NOAA predicts above-normal hurricane season

Hurricane Dorian IN 2019. Photo provided by NOAA.
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COLLEGE STATION, Tex (KBTX) - The National Oceanic and Atmospheric Association has released its seasonal outlook ahead of the 2020 Atlantic Hurricane Season.

In conjunction with the Climate Prediction Center, forecasters say the range of named storms (39 mph or higher) will be in the 13 to 19 range, of which there will be 6 to 10 hurricanes(winds of 74 mph or higher), with 3 to 6 major hurricanes (winds of 111 mph or higher).

For reference, an average hurricane season contains 12 named storms, 6 of which become hurricanes, with three being major.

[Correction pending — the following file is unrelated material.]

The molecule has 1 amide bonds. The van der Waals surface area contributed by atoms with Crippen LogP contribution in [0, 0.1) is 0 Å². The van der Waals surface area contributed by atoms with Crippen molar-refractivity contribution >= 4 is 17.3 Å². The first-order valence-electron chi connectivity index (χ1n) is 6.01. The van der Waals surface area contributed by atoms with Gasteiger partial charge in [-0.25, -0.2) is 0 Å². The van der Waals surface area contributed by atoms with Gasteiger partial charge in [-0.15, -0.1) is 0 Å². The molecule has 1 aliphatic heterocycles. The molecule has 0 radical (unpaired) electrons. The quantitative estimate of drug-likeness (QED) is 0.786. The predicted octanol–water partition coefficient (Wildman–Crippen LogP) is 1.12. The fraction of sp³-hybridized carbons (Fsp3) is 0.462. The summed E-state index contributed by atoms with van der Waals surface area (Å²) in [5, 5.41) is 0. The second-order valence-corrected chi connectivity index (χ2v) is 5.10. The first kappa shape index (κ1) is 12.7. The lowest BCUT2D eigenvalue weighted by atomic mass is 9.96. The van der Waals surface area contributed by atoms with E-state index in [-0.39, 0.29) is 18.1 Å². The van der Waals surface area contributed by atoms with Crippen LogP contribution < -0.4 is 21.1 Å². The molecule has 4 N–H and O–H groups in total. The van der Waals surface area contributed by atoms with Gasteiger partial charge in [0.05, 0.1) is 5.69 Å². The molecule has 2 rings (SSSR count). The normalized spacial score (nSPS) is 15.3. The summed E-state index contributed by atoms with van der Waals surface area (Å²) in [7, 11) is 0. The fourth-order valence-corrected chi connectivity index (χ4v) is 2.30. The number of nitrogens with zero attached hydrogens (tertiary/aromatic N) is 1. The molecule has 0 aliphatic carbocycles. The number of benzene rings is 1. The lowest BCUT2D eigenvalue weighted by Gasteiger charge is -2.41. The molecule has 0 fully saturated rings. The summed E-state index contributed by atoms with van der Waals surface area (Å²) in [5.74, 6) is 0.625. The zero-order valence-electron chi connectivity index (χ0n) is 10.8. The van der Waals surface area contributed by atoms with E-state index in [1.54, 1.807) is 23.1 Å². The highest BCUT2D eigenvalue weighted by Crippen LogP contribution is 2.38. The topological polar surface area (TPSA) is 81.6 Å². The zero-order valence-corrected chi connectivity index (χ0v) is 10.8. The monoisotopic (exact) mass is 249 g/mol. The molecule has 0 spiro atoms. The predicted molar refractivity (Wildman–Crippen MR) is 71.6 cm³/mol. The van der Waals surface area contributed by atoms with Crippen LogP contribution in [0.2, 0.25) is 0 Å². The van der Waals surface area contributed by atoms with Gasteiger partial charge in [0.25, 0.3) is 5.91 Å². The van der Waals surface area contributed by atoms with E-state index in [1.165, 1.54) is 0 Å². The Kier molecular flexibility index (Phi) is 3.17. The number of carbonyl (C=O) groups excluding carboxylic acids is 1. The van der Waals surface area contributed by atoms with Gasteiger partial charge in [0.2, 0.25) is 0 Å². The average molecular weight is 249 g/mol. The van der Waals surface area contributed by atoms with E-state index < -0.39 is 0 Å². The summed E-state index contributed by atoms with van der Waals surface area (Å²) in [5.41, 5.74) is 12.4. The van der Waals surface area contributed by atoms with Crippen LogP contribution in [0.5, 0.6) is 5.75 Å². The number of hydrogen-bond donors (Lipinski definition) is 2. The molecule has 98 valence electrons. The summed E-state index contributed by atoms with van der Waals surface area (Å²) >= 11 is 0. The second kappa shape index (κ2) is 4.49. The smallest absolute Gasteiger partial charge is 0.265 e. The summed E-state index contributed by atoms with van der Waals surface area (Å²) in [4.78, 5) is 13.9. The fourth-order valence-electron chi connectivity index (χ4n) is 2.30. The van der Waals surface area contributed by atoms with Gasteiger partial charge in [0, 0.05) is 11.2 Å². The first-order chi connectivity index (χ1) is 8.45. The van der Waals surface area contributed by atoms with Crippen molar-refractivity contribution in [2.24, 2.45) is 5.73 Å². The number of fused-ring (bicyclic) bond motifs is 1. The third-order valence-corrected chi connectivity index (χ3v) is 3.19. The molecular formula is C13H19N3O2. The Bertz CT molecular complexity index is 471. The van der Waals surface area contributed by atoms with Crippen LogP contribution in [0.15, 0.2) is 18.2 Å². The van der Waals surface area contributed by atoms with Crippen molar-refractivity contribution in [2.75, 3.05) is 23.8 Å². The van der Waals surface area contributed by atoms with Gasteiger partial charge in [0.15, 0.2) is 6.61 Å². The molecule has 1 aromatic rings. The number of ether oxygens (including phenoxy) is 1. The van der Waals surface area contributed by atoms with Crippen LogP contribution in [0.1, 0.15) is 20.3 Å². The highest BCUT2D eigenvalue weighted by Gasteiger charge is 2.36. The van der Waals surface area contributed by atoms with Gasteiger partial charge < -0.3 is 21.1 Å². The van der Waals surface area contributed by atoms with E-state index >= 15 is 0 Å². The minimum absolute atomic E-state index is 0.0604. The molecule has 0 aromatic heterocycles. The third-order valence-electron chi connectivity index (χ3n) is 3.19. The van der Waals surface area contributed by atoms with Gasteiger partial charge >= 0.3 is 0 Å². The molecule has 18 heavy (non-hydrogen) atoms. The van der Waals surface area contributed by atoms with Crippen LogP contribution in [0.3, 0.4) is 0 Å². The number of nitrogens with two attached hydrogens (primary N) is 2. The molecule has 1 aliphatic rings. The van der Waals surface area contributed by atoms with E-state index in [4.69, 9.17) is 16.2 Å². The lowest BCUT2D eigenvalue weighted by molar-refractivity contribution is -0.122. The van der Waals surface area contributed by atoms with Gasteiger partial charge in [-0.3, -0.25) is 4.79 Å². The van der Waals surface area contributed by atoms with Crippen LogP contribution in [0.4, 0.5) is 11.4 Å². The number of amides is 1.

NOAA attributes the likely above-normal season to an absence of "El Niño" conditions, or even a trending toward "La Niña" by this summer. El Niño patterns often suppress hurricane formation the Atlantic Basin thanks to stronger upper level winds in the tropics. La Niña typically brings warmer, drier summer to Texas, but tropical systems can easily throw a wrench in that climate rule-of-thumb.

NOAA touts new updates to their HWRF and HMON models, which initiate when is deemed "potential tropical cyclone". This should give forecasters better tools for their predictions this season.

It is important to remember hurricane pre-season forecasts do not forecast the number of landfalling storms, whether in the tropics, US, or otherwise. . Whether an active or relatively quiet season, it only takes one major storm to make the storm "above-normal" for those impacted. As storms form throughout the season, stay with the National Hurricane Center and the PinPoint Weather Team for updates.

The 2020 hurricane season started early for the sixth year in a row, with Arthur forming in mid-May, briefly bringing dangerous surf and flooding rains to the North Carolina coast.

The Atlantic Hurricane Season runs from June 1 through November 30.